Around the thirteenth repetition of the hymn, I began to feel the effect of confinement in the close space, the onset of asphyxiation. I drew air into my lungs, but it did not satisfy. I tried breathing more deeply. It was as though I had walked up a steep flight of stairs, and could not catch my breath. For the first time, I felt the stirrings of panic. It was time to use Fabia’s gift, a narcotic potion.

“And now the Goddess who gave my body takes it back,” I said, and drank from the little ampule, hoping its effect would last long enough to spare me the agonies of suffocation. Then I lay on the couch, and tried to compose myself for death.

I must have drowsed, how long I do not know, but I felt more comfortable now. A rhythmic noise had awakened me, a pulsating sound like a heartbeat, and my head felt as though it was wrapped in fuzzy wool. Gradually the sound grew louder, and I watched with detached interest as one of the stone slabs of my vault collapsed inwards. Air rushed and swirled about me. Slowly, a robed female form emerged from a hole behind the slab, and then another. These must be the Manes, the shades of my Sister Vestals, come to meet me, and escort me to Orcus. I tried to raise a hand in greeting, but found that I could barely lift a finger.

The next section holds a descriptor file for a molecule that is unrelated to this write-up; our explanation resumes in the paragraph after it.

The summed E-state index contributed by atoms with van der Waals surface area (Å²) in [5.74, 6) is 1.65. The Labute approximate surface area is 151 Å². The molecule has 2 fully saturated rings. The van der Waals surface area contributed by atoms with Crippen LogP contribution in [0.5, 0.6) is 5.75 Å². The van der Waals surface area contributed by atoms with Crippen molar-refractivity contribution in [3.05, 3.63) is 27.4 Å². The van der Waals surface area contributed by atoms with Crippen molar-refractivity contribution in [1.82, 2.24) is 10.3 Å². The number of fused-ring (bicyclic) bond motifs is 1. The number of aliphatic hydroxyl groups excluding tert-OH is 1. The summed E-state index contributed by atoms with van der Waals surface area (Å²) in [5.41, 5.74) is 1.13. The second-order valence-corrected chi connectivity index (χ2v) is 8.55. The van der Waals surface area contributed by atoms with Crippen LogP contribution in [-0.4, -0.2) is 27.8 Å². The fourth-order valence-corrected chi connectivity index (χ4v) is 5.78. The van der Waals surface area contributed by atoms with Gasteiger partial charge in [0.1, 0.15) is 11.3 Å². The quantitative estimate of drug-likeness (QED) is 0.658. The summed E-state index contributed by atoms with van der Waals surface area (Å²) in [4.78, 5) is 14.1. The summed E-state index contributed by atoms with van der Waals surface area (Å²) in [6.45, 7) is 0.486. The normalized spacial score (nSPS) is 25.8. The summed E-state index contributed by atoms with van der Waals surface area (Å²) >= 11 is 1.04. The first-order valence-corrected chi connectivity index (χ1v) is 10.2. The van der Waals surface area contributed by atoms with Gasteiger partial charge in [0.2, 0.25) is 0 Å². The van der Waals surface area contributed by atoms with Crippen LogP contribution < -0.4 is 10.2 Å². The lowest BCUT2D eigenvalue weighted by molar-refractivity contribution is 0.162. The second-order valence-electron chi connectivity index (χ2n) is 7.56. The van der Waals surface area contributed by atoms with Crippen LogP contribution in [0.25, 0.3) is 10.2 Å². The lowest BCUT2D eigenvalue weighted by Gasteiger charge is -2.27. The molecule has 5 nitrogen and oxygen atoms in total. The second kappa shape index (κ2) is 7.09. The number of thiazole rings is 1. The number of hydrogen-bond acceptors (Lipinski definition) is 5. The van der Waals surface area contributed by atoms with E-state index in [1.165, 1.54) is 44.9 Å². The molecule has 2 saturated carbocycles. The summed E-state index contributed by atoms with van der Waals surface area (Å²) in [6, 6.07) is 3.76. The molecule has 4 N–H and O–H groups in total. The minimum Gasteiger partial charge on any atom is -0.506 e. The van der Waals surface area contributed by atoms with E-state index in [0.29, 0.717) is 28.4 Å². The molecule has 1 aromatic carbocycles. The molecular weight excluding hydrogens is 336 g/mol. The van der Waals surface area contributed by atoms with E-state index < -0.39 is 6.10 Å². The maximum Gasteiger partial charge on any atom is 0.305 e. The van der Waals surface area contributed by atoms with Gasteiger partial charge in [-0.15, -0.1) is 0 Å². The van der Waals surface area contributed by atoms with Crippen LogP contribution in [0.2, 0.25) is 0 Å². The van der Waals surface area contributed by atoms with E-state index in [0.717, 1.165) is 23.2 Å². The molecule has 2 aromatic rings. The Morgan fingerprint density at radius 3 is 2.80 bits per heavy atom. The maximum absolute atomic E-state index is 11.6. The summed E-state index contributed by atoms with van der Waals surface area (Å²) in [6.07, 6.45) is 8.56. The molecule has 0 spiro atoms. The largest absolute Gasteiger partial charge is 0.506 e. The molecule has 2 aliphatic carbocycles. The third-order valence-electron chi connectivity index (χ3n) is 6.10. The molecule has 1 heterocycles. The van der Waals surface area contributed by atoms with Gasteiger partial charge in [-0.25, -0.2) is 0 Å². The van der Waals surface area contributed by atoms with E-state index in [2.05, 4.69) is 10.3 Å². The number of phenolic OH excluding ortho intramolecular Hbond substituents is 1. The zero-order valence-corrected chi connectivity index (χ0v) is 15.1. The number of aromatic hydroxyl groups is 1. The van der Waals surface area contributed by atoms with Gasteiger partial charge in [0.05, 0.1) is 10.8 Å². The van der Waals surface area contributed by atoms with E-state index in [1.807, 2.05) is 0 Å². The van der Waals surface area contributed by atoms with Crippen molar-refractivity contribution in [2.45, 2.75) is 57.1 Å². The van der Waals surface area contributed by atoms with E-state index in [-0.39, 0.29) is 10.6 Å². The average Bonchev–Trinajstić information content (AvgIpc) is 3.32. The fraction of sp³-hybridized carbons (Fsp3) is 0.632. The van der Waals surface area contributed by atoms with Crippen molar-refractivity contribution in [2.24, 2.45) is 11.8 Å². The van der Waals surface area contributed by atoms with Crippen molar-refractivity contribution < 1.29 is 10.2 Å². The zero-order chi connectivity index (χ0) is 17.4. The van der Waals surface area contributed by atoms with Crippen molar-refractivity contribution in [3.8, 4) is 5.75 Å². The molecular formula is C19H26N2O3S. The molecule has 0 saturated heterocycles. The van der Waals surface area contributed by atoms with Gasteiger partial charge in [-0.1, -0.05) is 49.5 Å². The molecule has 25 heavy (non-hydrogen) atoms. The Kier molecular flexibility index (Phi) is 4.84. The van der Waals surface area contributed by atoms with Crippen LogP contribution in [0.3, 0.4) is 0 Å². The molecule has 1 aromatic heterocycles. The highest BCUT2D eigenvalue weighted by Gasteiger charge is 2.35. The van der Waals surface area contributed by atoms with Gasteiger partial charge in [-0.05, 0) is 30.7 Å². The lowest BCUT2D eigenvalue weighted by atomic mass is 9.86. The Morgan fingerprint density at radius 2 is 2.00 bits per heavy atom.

The figures stood beside the couch. They touched my neck and face, and spoke urgently. They wanted me to get up. The pair lifted me to my feet, and walked me back and forth in the small space of the vault. I moaned, for I wanted only to sleep. Then one of the women disappeared into the hole. The other pressed me down toward the black space, pushing and pushing. The way to the Underworld is merely a narrow tunnel, I thought, with disappointment. Where are the huge iron gates of Orcus? Where is the great river Styx?

Then there came a time of being pushed and pulled within a tight space, in absolute darkness, with many coaxings and urgings and scraping of knees and knuckles. Being dead was far more difficult than I had expected. I had always supposed it to be a peaceful state, not this constant prodding and yanking. Perhaps it would go on like this forever, as a kind of punishment for my supposed crime, and yet I was so very tired. At last there was a light, but it wasn’t time to get up. Instead, they told me that I could sleep. Sleep now.

Copyright 2020 by Linnet Moss